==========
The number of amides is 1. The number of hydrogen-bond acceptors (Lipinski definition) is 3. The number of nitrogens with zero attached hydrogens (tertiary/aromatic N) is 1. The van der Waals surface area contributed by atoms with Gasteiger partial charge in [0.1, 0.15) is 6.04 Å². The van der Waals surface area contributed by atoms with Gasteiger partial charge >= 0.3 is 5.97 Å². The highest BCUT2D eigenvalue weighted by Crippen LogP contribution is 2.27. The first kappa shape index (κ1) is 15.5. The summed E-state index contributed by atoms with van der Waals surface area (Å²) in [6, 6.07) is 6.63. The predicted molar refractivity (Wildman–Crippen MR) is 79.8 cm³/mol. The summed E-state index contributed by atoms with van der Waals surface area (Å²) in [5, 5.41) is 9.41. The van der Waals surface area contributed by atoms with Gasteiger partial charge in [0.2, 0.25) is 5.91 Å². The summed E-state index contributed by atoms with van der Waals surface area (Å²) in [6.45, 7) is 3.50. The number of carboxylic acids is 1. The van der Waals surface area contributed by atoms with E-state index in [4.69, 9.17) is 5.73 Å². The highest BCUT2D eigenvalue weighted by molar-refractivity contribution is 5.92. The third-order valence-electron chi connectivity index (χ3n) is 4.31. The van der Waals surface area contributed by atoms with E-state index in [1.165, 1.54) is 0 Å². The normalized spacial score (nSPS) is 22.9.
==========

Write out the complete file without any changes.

The number of amides is 1. The number of hydrogen-bond acceptors (Lipinski definition) is 3. The number of nitrogens with zero attached hydrogens (tertiary/aromatic N) is 1. The van der Waals surface area contributed by atoms with Gasteiger partial charge in [0.1, 0.15) is 6.04 Å². The van der Waals surface area contributed by atoms with Gasteiger partial charge >= 0.3 is 5.97 Å². The highest BCUT2D eigenvalue weighted by Crippen LogP contribution is 2.27. The first kappa shape index (κ1) is 15.5. The summed E-state index contributed by atoms with van der Waals surface area (Å²) in [6, 6.07) is 6.63. The predicted molar refractivity (Wildman–Crippen MR) is 79.8 cm³/mol. The summed E-state index contributed by atoms with van der Waals surface area (Å²) in [5, 5.41) is 9.41. The van der Waals surface area contributed by atoms with Gasteiger partial charge in [0.2, 0.25) is 5.91 Å². The summed E-state index contributed by atoms with van der Waals surface area (Å²) in [6.45, 7) is 3.50. The number of carboxylic acids is 1. The van der Waals surface area contributed by atoms with E-state index in [4.69, 9.17) is 5.73 Å². The highest BCUT2D eigenvalue weighted by molar-refractivity contribution is 5.92. The third-order valence-electron chi connectivity index (χ3n) is 4.31. The van der Waals surface area contributed by atoms with E-state index in [1.165, 1.54) is 0 Å². The normalized spacial score (nSPS) is 22.9.